abstract = "Background: Reconstruction of partial breast defects in low-volume, nonptotic breasts can be challenging. The authors hypothesized that use of the latissimus dorsi flap in partial breast reconstruction is safe and associated with low complication and high patient satisfaction rates. Methods: All patients who underwent breast-conserving therapy and latissimus dorsi flap reconstruction from January 1, 2006, to December 31, 2016, were identified in a prospectively maintained database. Patient demographics, tumor characteristics, and complications were recorded. Patient-reported outcomes were assessed with the BREAST-Q breast-conserving therapy module. A group of plastic surgeons and laypersons used a five-point Likert scale to evaluate aesthetic outcomes in representative patients. Results: Forty-seven patients met the inclusion criteria. Median follow-up was 5.4 years. Most patients (93.6 percent) underwent immediate reconstruction. The mean resection volume was 219.5 cc (range, 70 to 877 cc). The overall complication rate was 8.5 percent. Grade 2 or 3 ptosis (OR, 1.21; 95 percent CI, 1.0 to 1.46; p = 0.03), smoking (OR, 13.1; 95 percent CI, 1.2 to 143.2; p = 0.03), and multicentric tumor (OR, 1.23; 95 percent CI, 1.04 to 1.64; p = 0.02) were associated with a higher complication rate. Ductal carcinoma in situ was associated with reoperation for positive margins (OR, 14.4; 95 percent CI, 2.1 to 100; p = 0.009). Of particular interest, patient-reported outcomes were favorable, with the highest rated domains being Satisfaction with Breasts (61; interquartile range, 37 to 77), Psychosocial Well-being (87; interquartile range, 63 to 100), and Physical Well-being (87; interquartile range, 81 to 100). The median aesthetic score was 4 (of 5). Conclusions: This is the first study to date using the BREAST-Q to assess patient-reported outcomes associated with the latissimus dorsi flap for partial breast reconstruction. The flap is safe and effective for reconstruction in the setting of breast-conserving therapy, providing aesthetically pleasing results with high patient satisfaction. CLINICAL QUESTION/LEVEL OF EVIDENCE: Therapeutic, IV.",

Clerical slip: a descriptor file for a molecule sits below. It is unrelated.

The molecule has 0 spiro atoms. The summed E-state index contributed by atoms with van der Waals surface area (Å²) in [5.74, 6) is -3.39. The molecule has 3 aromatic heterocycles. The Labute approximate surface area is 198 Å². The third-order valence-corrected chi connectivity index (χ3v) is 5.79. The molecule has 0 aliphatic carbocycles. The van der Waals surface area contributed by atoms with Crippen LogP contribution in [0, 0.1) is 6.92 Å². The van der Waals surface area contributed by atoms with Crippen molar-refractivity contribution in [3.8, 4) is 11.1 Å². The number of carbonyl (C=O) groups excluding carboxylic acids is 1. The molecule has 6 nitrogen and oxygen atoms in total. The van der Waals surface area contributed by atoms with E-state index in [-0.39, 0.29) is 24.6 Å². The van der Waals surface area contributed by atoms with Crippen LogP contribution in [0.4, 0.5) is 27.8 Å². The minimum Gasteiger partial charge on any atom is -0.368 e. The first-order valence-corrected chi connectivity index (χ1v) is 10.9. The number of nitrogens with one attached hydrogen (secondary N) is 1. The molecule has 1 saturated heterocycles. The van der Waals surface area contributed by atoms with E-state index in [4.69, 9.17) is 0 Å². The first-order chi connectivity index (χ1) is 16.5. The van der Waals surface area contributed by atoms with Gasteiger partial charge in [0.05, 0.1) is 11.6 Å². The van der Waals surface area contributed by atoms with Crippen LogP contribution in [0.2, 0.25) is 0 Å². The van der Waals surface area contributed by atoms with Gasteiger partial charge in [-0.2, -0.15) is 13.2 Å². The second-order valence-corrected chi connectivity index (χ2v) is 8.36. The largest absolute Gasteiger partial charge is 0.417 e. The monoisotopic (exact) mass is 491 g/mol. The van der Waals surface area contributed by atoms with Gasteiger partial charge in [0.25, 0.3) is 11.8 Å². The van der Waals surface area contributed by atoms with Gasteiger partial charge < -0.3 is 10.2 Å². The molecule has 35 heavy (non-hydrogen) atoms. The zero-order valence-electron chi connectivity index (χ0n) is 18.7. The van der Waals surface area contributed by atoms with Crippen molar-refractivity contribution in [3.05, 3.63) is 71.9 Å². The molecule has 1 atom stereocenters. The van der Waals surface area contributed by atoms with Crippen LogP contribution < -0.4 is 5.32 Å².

author = "Mericli, {Alexander F.} and Caroline Szpalski and Schaverien, {Mark V.} and Selber, {Jesse C.} and Adelman, {David M.} and Garvey, {Patrick B.} and Villa, {Mark T.} and Geoffrey Robb and Baumann, {Donald P.}",
year = "2019",
month = "5",
day = "1",
doi = "10.1097/PRS.0000000000005577",
language = "English (US)",
volume = "143",
pages = "927e--935e",
journal = "Plastic and Reconstructive Surgery",
issn = "0032-1052",
publisher = "Lippincott Williams and Wilkins",
number = "5",

}

TY - JOUR

T1 - The Latissimus Dorsi Myocutaneous Flap Is a Safe and Effective Method of Partial Breast Reconstruction in the Setting of Breast-Conserving Therapy

AU - Mericli, Alexander F.

AU - Szpalski, Caroline

AU - Schaverien, Mark V.

AU - Selber, Jesse C.

AU - Adelman, David M.

AU - Garvey, Patrick B.

AU - Villa, Mark T.

AU - Robb, Geoffrey

AU - Baumann, Donald P.

PY - 2019/5/1

Y1 - 2019/5/1